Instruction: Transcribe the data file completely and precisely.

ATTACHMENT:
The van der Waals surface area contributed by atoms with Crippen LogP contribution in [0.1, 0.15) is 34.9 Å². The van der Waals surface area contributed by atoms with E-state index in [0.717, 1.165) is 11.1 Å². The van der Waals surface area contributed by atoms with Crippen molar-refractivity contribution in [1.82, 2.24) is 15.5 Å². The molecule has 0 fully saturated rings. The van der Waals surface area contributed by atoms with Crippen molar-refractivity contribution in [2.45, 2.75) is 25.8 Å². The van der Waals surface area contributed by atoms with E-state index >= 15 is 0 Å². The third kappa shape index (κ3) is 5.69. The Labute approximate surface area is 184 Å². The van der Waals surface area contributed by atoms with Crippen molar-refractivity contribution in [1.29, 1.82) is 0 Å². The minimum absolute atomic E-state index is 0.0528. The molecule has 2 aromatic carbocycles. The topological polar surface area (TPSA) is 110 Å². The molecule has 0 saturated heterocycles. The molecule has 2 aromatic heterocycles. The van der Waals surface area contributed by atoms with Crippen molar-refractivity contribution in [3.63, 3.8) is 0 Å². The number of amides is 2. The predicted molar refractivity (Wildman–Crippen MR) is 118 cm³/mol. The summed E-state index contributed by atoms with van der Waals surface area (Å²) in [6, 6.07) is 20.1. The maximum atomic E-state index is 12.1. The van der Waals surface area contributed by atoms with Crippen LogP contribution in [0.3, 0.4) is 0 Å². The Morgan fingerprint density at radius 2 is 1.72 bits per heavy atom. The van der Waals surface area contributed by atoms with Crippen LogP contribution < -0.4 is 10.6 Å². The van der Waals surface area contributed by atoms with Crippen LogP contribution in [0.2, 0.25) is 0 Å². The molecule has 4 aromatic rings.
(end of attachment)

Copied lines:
The van der Waals surface area contributed by atoms with Crippen LogP contribution in [0.1, 0.15) is 34.9 Å². The van der Waals surface area contributed by atoms with E-state index in [0.717, 1.165) is 11.1 Å². The van der Waals surface area contributed by atoms with Crippen molar-refractivity contribution in [1.82, 2.24) is 15.5 Å². The molecule has 0 fully saturated rings. The van der Waals surface area contributed by atoms with Crippen molar-refractivity contribution in [2.45, 2.75) is 25.8 Å². The van der Waals surface area contributed by atoms with E-state index >= 15 is 0 Å². The third kappa shape index (κ3) is 5.69. The Labute approximate surface area is 184 Å². The van der Waals surface area contributed by atoms with Crippen molar-refractivity contribution in [1.29, 1.82) is 0 Å². The minimum absolute atomic E-state index is 0.0528. The molecule has 2 aromatic carbocycles. The topological polar surface area (TPSA) is 110 Å². The molecule has 0 saturated heterocycles. The molecule has 2 aromatic heterocycles. The van der Waals surface area contributed by atoms with Crippen molar-refractivity contribution in [3.63, 3.8) is 0 Å². The number of amides is 2. The predicted molar refractivity (Wildman–Crippen MR) is 118 cm³/mol. The summed E-state index contributed by atoms with van der Waals surface area (Å²) in [6, 6.07) is 20.1. The maximum atomic E-state index is 12.1. The van der Waals surface area contributed by atoms with Crippen LogP contribution in [0.3, 0.4) is 0 Å². The Morgan fingerprint density at radius 2 is 1.72 bits per heavy atom. The van der Waals surface area contributed by atoms with Crippen LogP contribution < -0.4 is 10.6 Å². The van der Waals surface area contributed by atoms with Crippen LogP contribution in [0.2, 0.25) is 0 Å². The molecule has 4 aromatic rings.